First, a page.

Thursday, December 02, 2010

GPS Tracking/Logging

I asked what I thought would be a simple question but have been unable to get a straight answer either through internet research or a call to the Office of the Canadian Privacy Commission: Is the use of covert GPS Tracking/Logging illegal in Canada?

I should start out by telling you that covert GPS Tracking/Logging is a surveillance technique that involves surreptitiously affixing a GPS-enabled device to a target's vehicle in order to observe where the vehicle goes. If the device is one which broadcasts the target vehicle's location in real-time (usually by cell signal) that is GPS Tracking. If the device is one which records the target vehicle's locations for later retrieval (by retrieving the device) that is GPS Logging. Obviously this can be a much more efficient means of tailing a target than the traditional method of an investigator following the vehicle and with the ever dropping cost of GPS technology it becomes increasingly attractive. But before investing in that equipment or undertaking to use it, I wanted to know if I can do so legally.

In my view, at present it is not illegal in Canada. Others are not so sure.

The definitions under The Personal Information Protection and Electronic Documents Act do not include my (or more correctly, my vehicle's) location as being an item of "personal information". If my location (either current or historical) is not personal information then, logically, it is not protected under the act.

Could it be argued that the legislature simply did not anticipate the emergence of this specific technology in drafting its definitions? Well, Roger Easton of the U.S. Navy Research Laboratory, filed the enabling patent for GPS in 1974. In 1982, Texas Instruments Defense Systems and Electronics Group were the first to enter the commercial GPS market with the TI 4100 NAVSTAR Navigator. Magellan introduced the first consumer hand held GPS unit in 1989. Clearly, knowledge of the availability of GPS technology was well within the reach of the educated consumer more than ten years before PIPEDA became law on April 13th 2000. It would be disingenuous to claim that the legislature was unaware of the technology.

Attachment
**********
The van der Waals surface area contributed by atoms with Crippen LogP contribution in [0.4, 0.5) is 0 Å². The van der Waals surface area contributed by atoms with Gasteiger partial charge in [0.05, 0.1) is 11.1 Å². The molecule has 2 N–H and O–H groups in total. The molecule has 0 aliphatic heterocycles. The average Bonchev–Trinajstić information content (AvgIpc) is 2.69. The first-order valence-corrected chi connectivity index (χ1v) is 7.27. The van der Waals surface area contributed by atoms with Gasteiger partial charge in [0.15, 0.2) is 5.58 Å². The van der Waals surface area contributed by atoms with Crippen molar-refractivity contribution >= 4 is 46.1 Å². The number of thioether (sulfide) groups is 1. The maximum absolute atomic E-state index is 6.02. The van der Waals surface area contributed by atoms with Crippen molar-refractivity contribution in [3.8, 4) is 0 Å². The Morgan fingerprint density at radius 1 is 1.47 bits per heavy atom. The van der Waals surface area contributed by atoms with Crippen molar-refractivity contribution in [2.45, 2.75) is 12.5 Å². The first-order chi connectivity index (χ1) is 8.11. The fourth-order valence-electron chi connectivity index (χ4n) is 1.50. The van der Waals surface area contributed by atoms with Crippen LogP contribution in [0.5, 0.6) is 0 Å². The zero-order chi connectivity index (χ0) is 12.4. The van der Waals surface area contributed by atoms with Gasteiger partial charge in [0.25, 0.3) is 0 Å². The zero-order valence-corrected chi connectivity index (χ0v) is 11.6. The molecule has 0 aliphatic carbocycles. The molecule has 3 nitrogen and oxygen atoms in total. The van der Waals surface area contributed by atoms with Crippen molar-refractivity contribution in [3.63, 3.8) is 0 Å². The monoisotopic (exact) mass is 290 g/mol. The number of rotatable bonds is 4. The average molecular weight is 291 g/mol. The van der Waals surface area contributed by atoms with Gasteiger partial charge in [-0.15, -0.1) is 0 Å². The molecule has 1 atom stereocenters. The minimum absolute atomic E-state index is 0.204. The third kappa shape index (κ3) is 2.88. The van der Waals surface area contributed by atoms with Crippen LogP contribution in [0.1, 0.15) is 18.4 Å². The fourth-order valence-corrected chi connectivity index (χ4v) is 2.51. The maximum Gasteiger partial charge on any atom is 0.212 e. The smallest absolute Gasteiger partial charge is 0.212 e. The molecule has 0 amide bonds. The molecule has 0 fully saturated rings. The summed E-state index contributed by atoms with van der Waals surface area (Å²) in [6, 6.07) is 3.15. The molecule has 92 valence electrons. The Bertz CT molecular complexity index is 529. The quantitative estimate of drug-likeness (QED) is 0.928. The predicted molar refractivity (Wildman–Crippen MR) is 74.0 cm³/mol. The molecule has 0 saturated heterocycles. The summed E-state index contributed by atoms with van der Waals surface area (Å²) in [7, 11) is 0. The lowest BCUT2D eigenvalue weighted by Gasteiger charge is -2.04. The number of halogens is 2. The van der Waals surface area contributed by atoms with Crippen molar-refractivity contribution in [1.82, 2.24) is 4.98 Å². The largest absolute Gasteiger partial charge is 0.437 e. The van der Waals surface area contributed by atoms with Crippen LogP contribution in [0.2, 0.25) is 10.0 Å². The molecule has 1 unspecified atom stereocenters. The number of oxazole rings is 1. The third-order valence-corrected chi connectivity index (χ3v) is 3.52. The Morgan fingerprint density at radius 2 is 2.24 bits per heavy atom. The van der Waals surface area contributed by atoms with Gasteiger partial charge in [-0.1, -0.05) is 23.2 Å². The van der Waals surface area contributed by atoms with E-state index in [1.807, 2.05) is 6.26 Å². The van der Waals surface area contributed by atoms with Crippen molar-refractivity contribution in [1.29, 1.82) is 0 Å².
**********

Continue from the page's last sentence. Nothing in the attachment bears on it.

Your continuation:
Technological questions aside, it would actually be contrary to traditional Canadian Public Policy to include my vehicle's location as being an item of "personal information" that requires protection. When I drive my black Chrysler Neon along the public highways of any province or territory in Canada I am required by law to affix a device to my car so that it is apparent that it is not just ANY black Chrysler Neon but that it is MY black Chrysler Neon.

That device is called a "Licence Plate".

The Licence Plate specifically and uniquely identifies that motor vehicle as being mine and I am legally required to display it any time that vehicle makes use of any public road anywhere in Canada. Not only am I required to display it but I am required to display it prominently and visibly - I am not permitted to cover it up or otherwise make it unreadable. That has been public policy since 1903 in Ontario (where I live) and shortly thereafter in the rest of Canada. I have no way of knowing who is going to make what use of the information obtained by the display of that device but I am required to display it.

And that makes sense. I am using public roads; I have no expectation of privacy regarding my vehicle's location. Neither do I have an expectation of privacy regarding my vehicle’s rate of speed nor its direction of travel - the roads are public; I expect my use of them to be a public matter as well.

Well then, what about private property? Don't I have an expectation of privacy inside my own home?

Yes I do. I have a complete and almost absolute expectation of privacy about what I do in the privacy of my own home. And I want that privacy protected. Vigorously.

...about what I do in there. Not the fact that I AM there. I can take steps to conceal the fact that I am at home if I choose to do so (leave the lights off, don't answer the phone) but it would be ludicrous to insist that I need the knowledge of the fact that I am present in my home protected from being known by others. If I want to play hide and seek with the bill collector that's my privilege but I can't insist that the bill collector not be allowed to use whatever legal means are available to him to determine if I am home.

Well, that's all GPS Logging/Tracking will tell you about my home - the fact that I am there. Actually, it won't even tell you that - it will tell you that my car is there; I could be out for a walk.

In my view, so long as a GPS Tracking/Logging device is affixed to my vehicle without causing any alteration or damage to my vehicle and is accomplished without trespassing (either in its placement or retrieval) then no law has been broken. I'm not a lawyer (and I don't even play one on TV) but that's my take on the legality of GPS Tracking/Logging. I would welcome any guidance anyone can provide in getting a more definitive answer.